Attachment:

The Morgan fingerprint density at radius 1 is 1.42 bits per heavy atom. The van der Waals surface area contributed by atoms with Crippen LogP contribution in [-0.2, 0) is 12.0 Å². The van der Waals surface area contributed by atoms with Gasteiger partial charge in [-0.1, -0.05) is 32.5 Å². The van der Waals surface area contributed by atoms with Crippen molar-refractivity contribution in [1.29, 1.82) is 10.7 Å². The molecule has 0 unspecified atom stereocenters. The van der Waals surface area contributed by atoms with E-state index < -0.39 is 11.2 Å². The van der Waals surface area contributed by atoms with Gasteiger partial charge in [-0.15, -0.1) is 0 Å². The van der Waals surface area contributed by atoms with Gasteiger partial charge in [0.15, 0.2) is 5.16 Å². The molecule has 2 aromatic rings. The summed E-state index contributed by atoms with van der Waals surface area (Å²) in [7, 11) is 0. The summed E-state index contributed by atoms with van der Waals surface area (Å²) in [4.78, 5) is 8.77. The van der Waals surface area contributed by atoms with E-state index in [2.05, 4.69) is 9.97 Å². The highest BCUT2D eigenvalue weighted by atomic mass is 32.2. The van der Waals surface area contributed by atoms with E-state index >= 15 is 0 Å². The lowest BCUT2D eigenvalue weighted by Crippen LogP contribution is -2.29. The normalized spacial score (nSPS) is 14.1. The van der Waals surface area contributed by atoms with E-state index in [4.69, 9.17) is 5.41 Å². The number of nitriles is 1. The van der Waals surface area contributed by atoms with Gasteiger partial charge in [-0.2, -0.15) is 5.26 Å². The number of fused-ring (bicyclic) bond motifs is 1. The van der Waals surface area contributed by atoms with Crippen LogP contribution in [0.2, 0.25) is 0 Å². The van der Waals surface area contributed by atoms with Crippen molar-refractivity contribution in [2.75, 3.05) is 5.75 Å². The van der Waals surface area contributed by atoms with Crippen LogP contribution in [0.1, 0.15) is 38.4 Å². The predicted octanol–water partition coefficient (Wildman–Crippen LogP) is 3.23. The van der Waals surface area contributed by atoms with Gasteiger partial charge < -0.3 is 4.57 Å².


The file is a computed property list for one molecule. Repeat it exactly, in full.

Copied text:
The Morgan fingerprint density at radius 1 is 1.42 bits per heavy atom. The van der Waals surface area contributed by atoms with Crippen LogP contribution in [-0.2, 0) is 12.0 Å². The van der Waals surface area contributed by atoms with Gasteiger partial charge in [-0.1, -0.05) is 32.5 Å². The van der Waals surface area contributed by atoms with Crippen molar-refractivity contribution in [1.29, 1.82) is 10.7 Å². The molecule has 0 unspecified atom stereocenters. The van der Waals surface area contributed by atoms with E-state index < -0.39 is 11.2 Å². The van der Waals surface area contributed by atoms with Gasteiger partial charge in [-0.15, -0.1) is 0 Å². The van der Waals surface area contributed by atoms with Gasteiger partial charge in [0.15, 0.2) is 5.16 Å². The molecule has 2 aromatic rings. The summed E-state index contributed by atoms with van der Waals surface area (Å²) in [7, 11) is 0. The summed E-state index contributed by atoms with van der Waals surface area (Å²) in [4.78, 5) is 8.77. The van der Waals surface area contributed by atoms with E-state index in [2.05, 4.69) is 9.97 Å². The highest BCUT2D eigenvalue weighted by atomic mass is 32.2. The van der Waals surface area contributed by atoms with E-state index >= 15 is 0 Å². The lowest BCUT2D eigenvalue weighted by Crippen LogP contribution is -2.29. The normalized spacial score (nSPS) is 14.1. The van der Waals surface area contributed by atoms with E-state index in [4.69, 9.17) is 5.41 Å². The number of nitriles is 1. The van der Waals surface area contributed by atoms with Gasteiger partial charge in [-0.2, -0.15) is 5.26 Å². The number of fused-ring (bicyclic) bond motifs is 1. The van der Waals surface area contributed by atoms with Crippen LogP contribution in [0.2, 0.25) is 0 Å². The van der Waals surface area contributed by atoms with Crippen molar-refractivity contribution in [2.75, 3.05) is 5.75 Å². The van der Waals surface area contributed by atoms with Crippen LogP contribution in [0.1, 0.15) is 38.4 Å². The predicted octanol–water partition coefficient (Wildman–Crippen LogP) is 3.23. The van der Waals surface area contributed by atoms with Gasteiger partial charge < -0.3 is 4.57 Å².